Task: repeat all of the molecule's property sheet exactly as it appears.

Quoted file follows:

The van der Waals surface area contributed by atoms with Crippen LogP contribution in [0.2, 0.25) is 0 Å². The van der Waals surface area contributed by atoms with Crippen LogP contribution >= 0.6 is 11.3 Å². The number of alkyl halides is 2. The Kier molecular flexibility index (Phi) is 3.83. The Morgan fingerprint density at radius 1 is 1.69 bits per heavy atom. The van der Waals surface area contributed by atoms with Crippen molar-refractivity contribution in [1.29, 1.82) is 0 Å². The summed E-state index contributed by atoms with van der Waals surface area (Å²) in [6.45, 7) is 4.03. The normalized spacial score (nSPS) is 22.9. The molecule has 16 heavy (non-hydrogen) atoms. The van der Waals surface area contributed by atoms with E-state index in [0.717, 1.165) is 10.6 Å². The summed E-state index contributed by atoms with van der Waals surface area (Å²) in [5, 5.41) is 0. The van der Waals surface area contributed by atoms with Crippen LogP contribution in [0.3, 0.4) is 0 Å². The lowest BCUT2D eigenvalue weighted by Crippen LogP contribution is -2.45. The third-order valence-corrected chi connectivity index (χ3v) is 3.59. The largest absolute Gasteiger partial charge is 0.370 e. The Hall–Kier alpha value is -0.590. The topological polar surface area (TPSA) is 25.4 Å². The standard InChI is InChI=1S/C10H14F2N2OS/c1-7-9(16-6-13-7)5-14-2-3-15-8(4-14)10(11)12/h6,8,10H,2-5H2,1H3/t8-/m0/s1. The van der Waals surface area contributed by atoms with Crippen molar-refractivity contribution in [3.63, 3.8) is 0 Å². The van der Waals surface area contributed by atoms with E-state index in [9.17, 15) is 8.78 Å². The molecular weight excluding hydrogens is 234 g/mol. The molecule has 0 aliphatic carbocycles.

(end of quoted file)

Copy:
The van der Waals surface area contributed by atoms with Crippen LogP contribution in [0.2, 0.25) is 0 Å². The van der Waals surface area contributed by atoms with Crippen LogP contribution >= 0.6 is 11.3 Å². The number of alkyl halides is 2. The Kier molecular flexibility index (Phi) is 3.83. The Morgan fingerprint density at radius 1 is 1.69 bits per heavy atom. The van der Waals surface area contributed by atoms with Crippen molar-refractivity contribution in [1.29, 1.82) is 0 Å². The summed E-state index contributed by atoms with van der Waals surface area (Å²) in [6.45, 7) is 4.03. The normalized spacial score (nSPS) is 22.9. The molecule has 16 heavy (non-hydrogen) atoms. The van der Waals surface area contributed by atoms with E-state index in [0.717, 1.165) is 10.6 Å². The summed E-state index contributed by atoms with van der Waals surface area (Å²) in [5, 5.41) is 0. The van der Waals surface area contributed by atoms with Crippen LogP contribution in [0.3, 0.4) is 0 Å². The lowest BCUT2D eigenvalue weighted by Crippen LogP contribution is -2.45. The third-order valence-corrected chi connectivity index (χ3v) is 3.59. The largest absolute Gasteiger partial charge is 0.370 e. The Hall–Kier alpha value is -0.590. The topological polar surface area (TPSA) is 25.4 Å². The standard InChI is InChI=1S/C10H14F2N2OS/c1-7-9(16-6-13-7)5-14-2-3-15-8(4-14)10(11)12/h6,8,10H,2-5H2,1H3/t8-/m0/s1. The van der Waals surface area contributed by atoms with Crippen molar-refractivity contribution in [3.63, 3.8) is 0 Å². The van der Waals surface area contributed by atoms with E-state index in [9.17, 15) is 8.78 Å². The molecular weight excluding hydrogens is 234 g/mol. The molecule has 0 aliphatic carbocycles.